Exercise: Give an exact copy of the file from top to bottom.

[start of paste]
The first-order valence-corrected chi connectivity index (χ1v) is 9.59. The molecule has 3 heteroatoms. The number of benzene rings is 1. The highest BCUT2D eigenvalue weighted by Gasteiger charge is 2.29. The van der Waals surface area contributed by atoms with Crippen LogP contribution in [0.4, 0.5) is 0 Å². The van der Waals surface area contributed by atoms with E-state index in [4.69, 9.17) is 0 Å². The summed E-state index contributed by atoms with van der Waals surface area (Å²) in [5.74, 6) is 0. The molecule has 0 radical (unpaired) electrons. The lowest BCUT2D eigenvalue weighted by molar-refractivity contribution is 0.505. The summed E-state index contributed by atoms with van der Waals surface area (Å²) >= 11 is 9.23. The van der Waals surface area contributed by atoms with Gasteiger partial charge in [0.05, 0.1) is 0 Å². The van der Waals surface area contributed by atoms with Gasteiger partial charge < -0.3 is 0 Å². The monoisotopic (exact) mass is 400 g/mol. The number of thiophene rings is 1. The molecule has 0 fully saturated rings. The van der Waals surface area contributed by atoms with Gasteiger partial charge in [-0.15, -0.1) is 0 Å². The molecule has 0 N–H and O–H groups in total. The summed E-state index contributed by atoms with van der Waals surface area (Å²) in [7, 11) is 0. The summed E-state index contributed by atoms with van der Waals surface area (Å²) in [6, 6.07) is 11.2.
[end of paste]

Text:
The first-order valence-corrected chi connectivity index (χ1v) is 9.59. The molecule has 3 heteroatoms. The number of benzene rings is 1. The highest BCUT2D eigenvalue weighted by Gasteiger charge is 2.29. The van der Waals surface area contributed by atoms with Crippen LogP contribution in [0.4, 0.5) is 0 Å². The van der Waals surface area contributed by atoms with E-state index in [4.69, 9.17) is 0 Å². The summed E-state index contributed by atoms with van der Waals surface area (Å²) in [5.74, 6) is 0. The molecule has 0 radical (unpaired) electrons. The lowest BCUT2D eigenvalue weighted by molar-refractivity contribution is 0.505. The summed E-state index contributed by atoms with van der Waals surface area (Å²) >= 11 is 9.23. The van der Waals surface area contributed by atoms with Gasteiger partial charge in [0.05, 0.1) is 0 Å². The van der Waals surface area contributed by atoms with Gasteiger partial charge < -0.3 is 0 Å². The monoisotopic (exact) mass is 400 g/mol. The number of thiophene rings is 1. The molecule has 0 fully saturated rings. The van der Waals surface area contributed by atoms with Gasteiger partial charge in [-0.15, -0.1) is 0 Å². The molecule has 0 N–H and O–H groups in total. The summed E-state index contributed by atoms with van der Waals surface area (Å²) in [7, 11) is 0. The summed E-state index contributed by atoms with van der Waals surface area (Å²) in [6, 6.07) is 11.2.